Sharjah: It’s a new day and carpet trader Firas Al-Omari looks forward to good business ahead. His was the first store to open in the historical Central Souq of Sharjah. The trade licence of his shop was issued in November 1977, just before the opening of the legendary traditional market.
Al-Omari says: “I started my work in this store, which I inherited from my father when I was 15 years old. I found a home within the extended family of the Central Souq and not just a place for trade and making money. The souq has been a witness to the stories of the past and our cherished memories.”
The picturesque blue architectural masterpiece, on the bank of the serene Khalid Lagoon, is known for its striking Islamic motifs and unique character. The Central Souq formally opened in 1978. There are myriad stories of the Central Souq’s endless charms and fragrances that have been preserved for posterity by generations of traders who have made it their home for their diverse businesses for decades — from exquisite carpets and antique collectibles to gold jewellery to various other precious must-haves and knick-knacks.
Enjoying a distinguished identity
Al-Omari points out that his father, who came from Yemen 45 years ago, made the Central Souq his permanent headquarters for his carpet trade. Many Yemeni merchants followed him and successfully set up their businesses in the market and continue to thrive. According to Al-Omari, the Central Souq enjoys a distinguished identity among visitors and residents and showcases the renewed spirit and unique character of Sharjah.
In another shop, a huge carpet that occupies an entire wall catches your eye and instantly transports you back to the past. It has been woven by a family from Tabriz in Iran. The city is famous for its handmade carpets. That family created the masterpiece over five years with threads of pure silk and wool to tell the famous Yemeni story of Queen Bilqis in delicate detail. It boasts of a profusion of breath-taking colours portraying the luxurious details of the royal palace and characters from the tale such as wild lions.
Showcasing distinctive products
Sales manager Ahmed Al-Shazly says that the carpet costing Dh120,000 is one of the rarest and showcases the incredible precision and skills of carpet weavers. Each carpet is handmade, bearing the signature of its makers from the famous Iranian families historically engaged in this industry, he pointed out.
Many such distinct and rare carpets are showcased in the Central Souq. Some of them are in the form of paintings and wall carpets.
Al-Shazly adds that after years of dealing with some of the finest and rare carpets, the sellers have acquired the skills to identify the source of a particular carpet and the family that created it without even looking at the signature.
Many of these carpet dealers can assess the true value of a carpet through its threads, whether it is pure or mixed silk, the number of knots per inch and the variety of natural colours. The prices of handmade carpets also vary according to the mastery of the piece, its fine details, its thickness and the age of the piece, which increases in price with the years of its progress.
Antique shops at the Souq are also a treasure-trove of legends about carpets from around the world, their quality, their forbidding prices, estimated at millions of dirhams, and their various shapes and types in various countries of manufacture.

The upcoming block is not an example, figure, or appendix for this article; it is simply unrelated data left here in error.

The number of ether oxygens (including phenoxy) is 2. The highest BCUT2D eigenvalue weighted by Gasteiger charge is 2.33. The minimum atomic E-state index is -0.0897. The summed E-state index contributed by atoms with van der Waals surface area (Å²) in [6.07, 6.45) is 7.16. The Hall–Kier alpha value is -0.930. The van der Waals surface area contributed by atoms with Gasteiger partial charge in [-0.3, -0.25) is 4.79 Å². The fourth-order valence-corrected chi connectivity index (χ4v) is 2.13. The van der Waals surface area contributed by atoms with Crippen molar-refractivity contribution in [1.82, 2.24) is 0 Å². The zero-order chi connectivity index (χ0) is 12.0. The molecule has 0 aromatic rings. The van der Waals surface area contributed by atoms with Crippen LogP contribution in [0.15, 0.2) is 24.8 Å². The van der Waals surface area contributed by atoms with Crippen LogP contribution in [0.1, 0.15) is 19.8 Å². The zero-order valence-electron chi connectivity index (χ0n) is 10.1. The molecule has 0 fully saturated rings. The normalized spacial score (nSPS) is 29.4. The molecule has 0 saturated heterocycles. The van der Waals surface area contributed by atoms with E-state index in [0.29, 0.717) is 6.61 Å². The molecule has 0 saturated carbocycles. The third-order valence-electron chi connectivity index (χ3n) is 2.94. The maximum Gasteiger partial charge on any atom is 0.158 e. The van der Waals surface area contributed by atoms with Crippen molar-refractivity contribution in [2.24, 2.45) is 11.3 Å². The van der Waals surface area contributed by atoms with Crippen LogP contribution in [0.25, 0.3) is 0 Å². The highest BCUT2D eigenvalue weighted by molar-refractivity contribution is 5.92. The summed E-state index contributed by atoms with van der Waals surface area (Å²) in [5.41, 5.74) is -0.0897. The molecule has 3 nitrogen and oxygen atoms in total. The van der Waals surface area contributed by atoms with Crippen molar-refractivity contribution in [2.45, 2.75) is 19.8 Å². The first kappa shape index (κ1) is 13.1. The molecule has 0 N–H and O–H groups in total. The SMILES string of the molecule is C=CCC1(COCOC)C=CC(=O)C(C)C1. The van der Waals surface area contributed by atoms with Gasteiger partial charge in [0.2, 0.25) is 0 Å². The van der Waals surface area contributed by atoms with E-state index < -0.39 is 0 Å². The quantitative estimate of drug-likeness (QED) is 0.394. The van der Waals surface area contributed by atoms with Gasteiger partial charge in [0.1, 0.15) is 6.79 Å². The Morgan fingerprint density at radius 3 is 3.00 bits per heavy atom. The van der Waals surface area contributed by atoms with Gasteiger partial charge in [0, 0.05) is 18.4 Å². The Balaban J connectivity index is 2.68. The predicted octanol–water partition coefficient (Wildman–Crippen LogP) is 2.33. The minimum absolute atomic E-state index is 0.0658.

Muhammad Jaafar, a trader who has been working in the market for 35 years, says that he once sold a carpet worth one and a half million dirhams.
The carpets range from foreign origin to pure silk, manufactured in the Iranian city of Qom, and others from Isfahan, Tabriz, Afghanistan, Pakistan, India, Kazakhstan and other countries famous for making carpets.
Global meeting point
The merchants of the Central Souq, most of whom have grown with the market, insist that the traditional market remains the favourite destination of shoppers looking for distinctive heritage collectibles and rare carpets. The market remains a meeting place for people from around the world to share their experiences and tales and buy a slice of global heritage and cultures.
Yemeni merchant Ali Seif backs the view of his colleagues that the market brings them all together with love and closeness, making it the second home for their extended family in the Souq. He started 30 years ago and remembers it as one of the most famous landmarks of his life.
The Souq, thanks to its reputation, attracts many families known for the craft of carpet making, who come to them from Iran to display their distinctive wares. The business in expensive handmade carpets has not declined over the years as connoisseurs of this art do not mind spending their dirhams for something that they like.
Spirit of the place
Ibrahim Abdullah says the Souq had been his first tourist stop when he first came to Sharjah about 20 years ago from Egypt.
Algerian visitor Amal Ahmed confirms that despite the multiplicity of shopping centres and major commercial markets, the Central Souq remains her favourite destination for buying carpets, pointing to the characteristic spirit of the place and its fragrance, which adds to the pleasure of shopping.
Salesman Abdul Sattar Abdul Ghafran, who started in one store in one of the stores 30 years ago, feels that the souq has retained its original spirit. It remains his second home after he arrived from Bangladesh more than three decades ago.
As Firas Al-Omari decides to call it a day, he says he looks forward to a new day, opening early in the morning, every day. He is excited to return to his shop, just as he had been that day when he sold his first carpet in Central Souq.